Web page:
Ottawa Housing Starts Plunge As ‘Crisis’ Deepens

 

This is a shocking figure coming out of a report to finance committee this morning:

In Q2 2023, there was a 21.3 per cent decrease in housing starts from Q2 2022 from 2,144 to 1,688 housing starts. All dwelling types, except for apartments, experienced a decrease in starts year-over-year, with single detached starts down 47.1 per cent from 643 to 340 starts, semi-detached starts down 35.7 per cent from 56 to 36 starts, and rowhouse starts down 36.5 percent from 805 to 511 starts. Meanwhile, apartment starts were up 25.2 per cent from 640 to 801 starts.

For all the bluster on the ideological left of council, where is the action taken to solve its self-proclaimed “housing crisis”?

Is there a housing shortage in Ottawa? No doubt there is. But where is the action to deal with that from a council that got all excited about appointing a night mayor?

City Emperors Have No Clothes: BENN


Housing starts are precipitously down over the past year. No doubt because of high interest rates. So what concrete action has the minister in charge of cycling, Jeff Leiper, done to address this? What has Capital Councillor Shawn Menard accomplished on this front?

While Menard, Leiper and company are on the cusp of increasing free money to Lansdowne to the tune of a half-billion dollars, house building in their “housing crisis” has plummeted. No doubt because money has become much more expensive for builders with rising interest rates. Nevertheless, they’ve jumped aboard the term “housing crisis” but what’s being done? Housing starts are down. That’s at counter-purposes to their avowed aims. And they want intensification under the very false premise that this will put smallest of scratches on the real climate crisis.

In other words, the people bring the term to the fore to show their concern, but in real terms, the housing situation has become worse. Is there an easy answer? No. Do I have the answer? No. But then I’m not the councillors for Kitchissippi and Capital wards.

I’m tired of words from politicians. We pay them for actions and if they can’t do what they purport to be concerned about, then we should get new ones who can put substance behind their words.

And homelessness, just as an aside, is readily apparent on what city officials are calling “the beach” at King Edward Avenue and Murray Street. Many, many homeless people are sitting or sleeping on the wide sidewalk there in the sun. Furthermore, though your agent rarely gets to the ByWard Market, I brought one of my computers to my repair shop in the market and the place was broken into as the proprietor and myself were chatting at the front of the establishment. My repair person chased the crook and grabbed my computer back from him.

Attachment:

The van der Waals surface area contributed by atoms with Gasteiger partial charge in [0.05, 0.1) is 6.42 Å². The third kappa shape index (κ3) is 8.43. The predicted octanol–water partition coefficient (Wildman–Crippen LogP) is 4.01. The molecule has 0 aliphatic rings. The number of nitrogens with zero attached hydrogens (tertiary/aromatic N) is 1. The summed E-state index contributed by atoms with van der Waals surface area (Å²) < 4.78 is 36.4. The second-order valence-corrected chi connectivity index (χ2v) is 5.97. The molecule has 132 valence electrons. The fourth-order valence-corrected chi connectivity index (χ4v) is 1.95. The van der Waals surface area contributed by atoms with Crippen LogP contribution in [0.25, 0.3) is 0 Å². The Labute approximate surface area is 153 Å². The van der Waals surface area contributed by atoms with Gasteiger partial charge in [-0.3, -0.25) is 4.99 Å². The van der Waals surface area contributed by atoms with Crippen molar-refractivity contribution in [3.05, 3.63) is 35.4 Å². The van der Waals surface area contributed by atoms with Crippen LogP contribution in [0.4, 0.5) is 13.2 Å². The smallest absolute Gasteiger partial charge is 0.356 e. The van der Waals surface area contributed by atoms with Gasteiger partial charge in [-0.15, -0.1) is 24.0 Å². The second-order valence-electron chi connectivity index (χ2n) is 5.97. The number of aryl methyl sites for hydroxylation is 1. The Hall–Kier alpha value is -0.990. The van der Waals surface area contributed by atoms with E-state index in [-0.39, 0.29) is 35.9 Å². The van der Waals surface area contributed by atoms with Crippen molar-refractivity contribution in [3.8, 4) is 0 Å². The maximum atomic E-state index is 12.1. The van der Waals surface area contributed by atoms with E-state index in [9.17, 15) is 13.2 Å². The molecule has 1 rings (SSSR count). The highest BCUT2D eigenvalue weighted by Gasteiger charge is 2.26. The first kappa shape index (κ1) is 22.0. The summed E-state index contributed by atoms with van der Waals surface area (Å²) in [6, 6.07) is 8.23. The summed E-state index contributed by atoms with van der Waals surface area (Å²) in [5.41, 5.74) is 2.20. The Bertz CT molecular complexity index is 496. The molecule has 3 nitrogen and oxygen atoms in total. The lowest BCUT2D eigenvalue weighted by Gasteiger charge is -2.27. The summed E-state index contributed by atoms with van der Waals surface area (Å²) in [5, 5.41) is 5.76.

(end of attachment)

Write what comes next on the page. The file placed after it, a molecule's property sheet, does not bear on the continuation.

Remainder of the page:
This is not an isolated occurrence, according to my repair person. Far from it. The mess in the market is for all to see. Part of it is due to the housing crisis.

What have we done about it? Said it’s a problem and appointed a night mayor who will deal with entertainment. There won’t be any entertainment in the market if the bullets keep flying and social conditions continue to deteriorate. But we have a night mayor.

This is a time for a serious city council because we face serious times. Instead, our councillors spend time debating the merits of a night mayor while a nightmare unfolds in front of them.

This is not a serious council. Its members need to become that or voters need to elect one.

Council is not a debating society or a group where collegiality is above all. Where to get along means bobbling your head with a vacant smile.

Council OKs New Waste Collection Rules

It has important work to do. Where is the work on housing? We’re going backward.

Where are the words? There’s lots of words.

Ken Gray

The full report is here:

Economic Development Update – Q2 2023

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1 Response

  1. sisco farraro says:

    Yes, Ken, it appears as if the city councillors you mentioned don’t really understand what they’ve taken on but I bet they both have really cool Facebook pages. This is the real priority after all.

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